The Road Safety Authority's 'Crashed Lives' advert shows the tearful father of a man run down and killed by an articulated lorry blaming his son for his own death because he was not wearing a fluorescent jacket; no blame is attached to the driver of the lorry.
The man was walking quite legally and properly at the side of the road.
There is no legal obligation to wear luminous clothing, and in fact very few people do.
However, there is a legal requirement to drive within the limits of visibility, and at night to drive within headlight range.
Everyone has the legal right to walk along public roads and motorists should not be driving so fast that they cannot see pedestrians, yet the RSA in the new Rules of the Road, by claiming "pedestrians are extremely difficult to see", appears to be condoning dangerous driving; it could be inferred that motorists can mow down pedestrians with impunity.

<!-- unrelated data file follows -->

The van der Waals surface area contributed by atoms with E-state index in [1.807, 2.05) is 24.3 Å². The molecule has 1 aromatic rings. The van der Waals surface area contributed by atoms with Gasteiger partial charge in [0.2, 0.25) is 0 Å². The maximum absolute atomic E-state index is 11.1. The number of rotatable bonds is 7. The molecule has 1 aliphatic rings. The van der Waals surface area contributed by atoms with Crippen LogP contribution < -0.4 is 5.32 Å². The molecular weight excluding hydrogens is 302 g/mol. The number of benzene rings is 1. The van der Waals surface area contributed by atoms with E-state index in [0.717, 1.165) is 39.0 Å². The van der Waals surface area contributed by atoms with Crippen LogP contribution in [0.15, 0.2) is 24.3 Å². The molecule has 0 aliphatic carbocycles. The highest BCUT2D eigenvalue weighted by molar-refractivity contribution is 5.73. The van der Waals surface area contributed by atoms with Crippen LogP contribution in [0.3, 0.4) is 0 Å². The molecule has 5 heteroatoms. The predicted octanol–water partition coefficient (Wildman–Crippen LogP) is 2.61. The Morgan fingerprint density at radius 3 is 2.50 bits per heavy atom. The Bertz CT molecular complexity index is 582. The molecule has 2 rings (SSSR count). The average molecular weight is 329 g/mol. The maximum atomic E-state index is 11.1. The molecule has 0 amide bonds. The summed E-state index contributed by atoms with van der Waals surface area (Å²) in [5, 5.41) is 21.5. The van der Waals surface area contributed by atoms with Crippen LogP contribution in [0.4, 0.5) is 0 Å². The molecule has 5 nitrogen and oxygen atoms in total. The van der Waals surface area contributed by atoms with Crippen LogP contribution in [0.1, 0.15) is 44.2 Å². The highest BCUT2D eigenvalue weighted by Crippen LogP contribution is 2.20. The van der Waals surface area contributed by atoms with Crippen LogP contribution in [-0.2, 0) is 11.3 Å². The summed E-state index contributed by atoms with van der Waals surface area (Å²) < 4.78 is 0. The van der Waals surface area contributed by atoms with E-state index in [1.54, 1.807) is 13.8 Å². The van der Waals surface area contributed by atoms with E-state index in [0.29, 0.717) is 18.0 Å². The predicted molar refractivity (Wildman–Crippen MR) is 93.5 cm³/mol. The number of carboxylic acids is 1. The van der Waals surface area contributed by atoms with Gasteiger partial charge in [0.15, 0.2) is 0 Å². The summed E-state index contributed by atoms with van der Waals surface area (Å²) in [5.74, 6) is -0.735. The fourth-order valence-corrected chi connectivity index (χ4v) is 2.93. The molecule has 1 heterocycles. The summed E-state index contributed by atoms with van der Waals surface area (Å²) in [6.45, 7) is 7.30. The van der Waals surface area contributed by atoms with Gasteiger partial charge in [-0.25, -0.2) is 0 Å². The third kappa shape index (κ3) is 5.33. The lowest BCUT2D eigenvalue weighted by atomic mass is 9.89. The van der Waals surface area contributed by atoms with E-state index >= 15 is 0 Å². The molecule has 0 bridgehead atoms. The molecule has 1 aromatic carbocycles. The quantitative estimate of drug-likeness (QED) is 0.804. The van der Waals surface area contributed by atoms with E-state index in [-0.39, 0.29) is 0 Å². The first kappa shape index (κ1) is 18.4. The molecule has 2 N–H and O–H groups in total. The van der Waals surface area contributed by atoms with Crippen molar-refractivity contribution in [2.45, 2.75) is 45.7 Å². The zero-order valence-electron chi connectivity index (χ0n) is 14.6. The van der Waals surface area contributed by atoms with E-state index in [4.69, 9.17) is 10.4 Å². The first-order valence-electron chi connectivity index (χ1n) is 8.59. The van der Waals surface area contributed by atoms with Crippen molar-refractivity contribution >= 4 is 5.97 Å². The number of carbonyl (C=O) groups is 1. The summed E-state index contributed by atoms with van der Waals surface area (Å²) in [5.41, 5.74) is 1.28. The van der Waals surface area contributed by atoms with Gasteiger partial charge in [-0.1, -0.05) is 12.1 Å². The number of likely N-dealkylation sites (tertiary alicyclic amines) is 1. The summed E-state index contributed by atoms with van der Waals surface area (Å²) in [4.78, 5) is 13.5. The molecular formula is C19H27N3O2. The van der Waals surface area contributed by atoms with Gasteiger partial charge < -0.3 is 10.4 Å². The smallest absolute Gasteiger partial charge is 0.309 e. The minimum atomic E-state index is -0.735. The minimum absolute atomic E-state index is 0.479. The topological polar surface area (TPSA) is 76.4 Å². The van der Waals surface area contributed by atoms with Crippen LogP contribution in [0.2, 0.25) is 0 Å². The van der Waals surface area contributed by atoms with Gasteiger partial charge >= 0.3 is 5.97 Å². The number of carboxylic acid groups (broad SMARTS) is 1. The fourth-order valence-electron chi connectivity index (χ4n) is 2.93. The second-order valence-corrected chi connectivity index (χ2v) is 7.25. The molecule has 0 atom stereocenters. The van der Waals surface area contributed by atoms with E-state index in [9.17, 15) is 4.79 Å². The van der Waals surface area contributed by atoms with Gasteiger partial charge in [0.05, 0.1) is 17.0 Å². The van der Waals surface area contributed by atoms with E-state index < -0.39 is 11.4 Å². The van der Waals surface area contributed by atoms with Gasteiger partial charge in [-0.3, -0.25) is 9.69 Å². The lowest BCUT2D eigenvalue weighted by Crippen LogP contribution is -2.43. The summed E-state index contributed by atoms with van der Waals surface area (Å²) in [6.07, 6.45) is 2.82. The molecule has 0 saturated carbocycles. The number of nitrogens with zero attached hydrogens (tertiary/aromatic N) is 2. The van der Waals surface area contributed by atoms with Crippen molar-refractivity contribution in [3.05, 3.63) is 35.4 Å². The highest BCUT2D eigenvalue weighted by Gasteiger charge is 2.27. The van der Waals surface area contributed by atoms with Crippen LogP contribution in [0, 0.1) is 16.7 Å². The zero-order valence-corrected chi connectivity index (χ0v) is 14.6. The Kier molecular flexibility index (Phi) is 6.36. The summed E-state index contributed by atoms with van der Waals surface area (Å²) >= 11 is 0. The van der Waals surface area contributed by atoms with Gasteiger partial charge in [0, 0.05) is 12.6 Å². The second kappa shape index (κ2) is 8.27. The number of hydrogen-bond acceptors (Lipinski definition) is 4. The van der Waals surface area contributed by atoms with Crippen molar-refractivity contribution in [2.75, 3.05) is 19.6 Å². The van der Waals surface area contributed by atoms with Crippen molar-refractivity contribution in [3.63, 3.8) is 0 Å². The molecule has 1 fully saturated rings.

It is sound advice to wear fluorescent clothing, but it does not confer immunity.
The RSA should be educating motorists in careful driving; not in victim blaming.
If the RSA really wanted to reduce pedestrian casualties they would be campaigning for lower speed limits, footpaths, pavements and pedestrian crossings.
Glengarriff, Co Cork